But the first big challenge that faced Lu and his partners was funding. “When we first registered, many people believed it was a very good initiative, something worth doing. But people doubted if it would survive and sustain. For nearly all the organsations we wanted to help were small-sized and so, they were not likely, nor willing to afford expensive legal services. This meant we might need to raise our own funds so that we could provide free legal services, support and legal knowledge training to these organisations,” Lu explained.
“So far, there are about 8,000 foundations in China, and only 80 of them think they are funders and are mainly giving funds to other non-profitable organisations. Most of the foundations in China do not fund others which makes fundraising in this sector very difficult,” mentioned Lu, adding ForNGO initially only received slightly more than 100,000 RMB (15,312.76 USD) in funding from the government, OCJ, a company and Harmony Community Foundation.
“We had a room of about 24 square metres,” said Lu. “That was where we officially started our mission.”
Human resources was another hurdle. ForNGO could not afford to hire many full-time staff at the very beginning so most staff were volunteers. “For example, our first publication about the Charity Law had twenty authors, nearly all of whom were working voluntarily,” Lu pointed out. “Our full-time administrative staff was hired one year after the organisation was established, and after two years, we started to hire full-time lawyers.” In retrospect, Lu realised going through this transformation prepared him to start another ogranisation, a social entreprise.
As China’s first legal research and service centre solely serving NGOs, Lu and his partners had taken new paths not tried by his predecessors. They found out creative ways to solve emerging problems along the way. Although ForNGO was able to hire full-time lawyers from its second year, Chinese law mandates lawyers in China must only practice in law firms. But since ForNGO is not a law firm, lawyers who wanted to work with ForNGO full-time technically were not able to do that. ForNGO addressed this by finding a partner firm and putting their lawyers under the firm’s department of NGO support. In 2014, ForNGO found a NGO support Department in a local law firm called DLF Lawyer. ForNGO lawyers worked as DLF’s department of NGO support.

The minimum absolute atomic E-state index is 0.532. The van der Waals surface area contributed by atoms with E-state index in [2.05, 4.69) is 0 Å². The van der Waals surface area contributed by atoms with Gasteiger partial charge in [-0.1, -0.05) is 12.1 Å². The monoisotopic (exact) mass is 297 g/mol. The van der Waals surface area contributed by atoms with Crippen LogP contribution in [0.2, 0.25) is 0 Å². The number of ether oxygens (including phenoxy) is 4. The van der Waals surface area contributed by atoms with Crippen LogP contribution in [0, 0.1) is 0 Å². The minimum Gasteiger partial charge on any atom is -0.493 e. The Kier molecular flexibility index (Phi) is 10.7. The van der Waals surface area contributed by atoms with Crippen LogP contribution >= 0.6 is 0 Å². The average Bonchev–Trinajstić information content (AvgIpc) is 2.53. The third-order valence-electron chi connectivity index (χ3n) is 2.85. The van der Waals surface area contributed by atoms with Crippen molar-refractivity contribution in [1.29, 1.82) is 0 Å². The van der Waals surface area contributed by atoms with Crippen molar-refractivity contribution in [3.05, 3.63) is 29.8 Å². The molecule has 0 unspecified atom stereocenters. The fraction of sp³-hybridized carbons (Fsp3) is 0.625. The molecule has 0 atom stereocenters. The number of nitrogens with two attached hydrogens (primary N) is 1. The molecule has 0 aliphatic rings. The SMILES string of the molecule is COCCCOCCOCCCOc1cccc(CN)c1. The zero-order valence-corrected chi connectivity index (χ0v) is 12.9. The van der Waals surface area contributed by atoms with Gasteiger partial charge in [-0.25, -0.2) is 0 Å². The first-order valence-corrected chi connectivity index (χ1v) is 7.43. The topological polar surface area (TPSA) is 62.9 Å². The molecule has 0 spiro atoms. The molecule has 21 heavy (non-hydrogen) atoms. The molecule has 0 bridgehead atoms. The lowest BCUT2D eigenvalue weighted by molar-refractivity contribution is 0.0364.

Lu and his colleagues then proceeded with approaching international NGOs operating in China, getting to know their needs and offering relevant services. In 2015, DLF’s department of NGO support started providing regular legal services for other NGOs in China, such as NPI. When the Overseas NGOs Law was passed in 2016, ForNGO lawyers also published a series of research papers focusing on the Law’s impacts on overseas NGOs.
While with DLF was a fit solution for the short term, to make its name and services known in the nonprofit sector, ForNGO had to be an independent organisation. That is why the idea of establishing a social entreprise type of law firm – the FuGuan Law Firm – came to life in 2018. The FuGuan Law Firm is an exclusive charity law law firm delivering legal services for foundations of both large and small size, corporate social responsibility (CSR) programmes, overseas NGOs in China, philanthropists and social enterprise investments in the name of public interest. This way, lawyers of ForNGO did not need to work under DLF anymore, and instead could practice legitimately at ForNGO’s sister organisation. In addition, FuGuan Law Firm enables the sustainability of ForNGO through providing regular funding.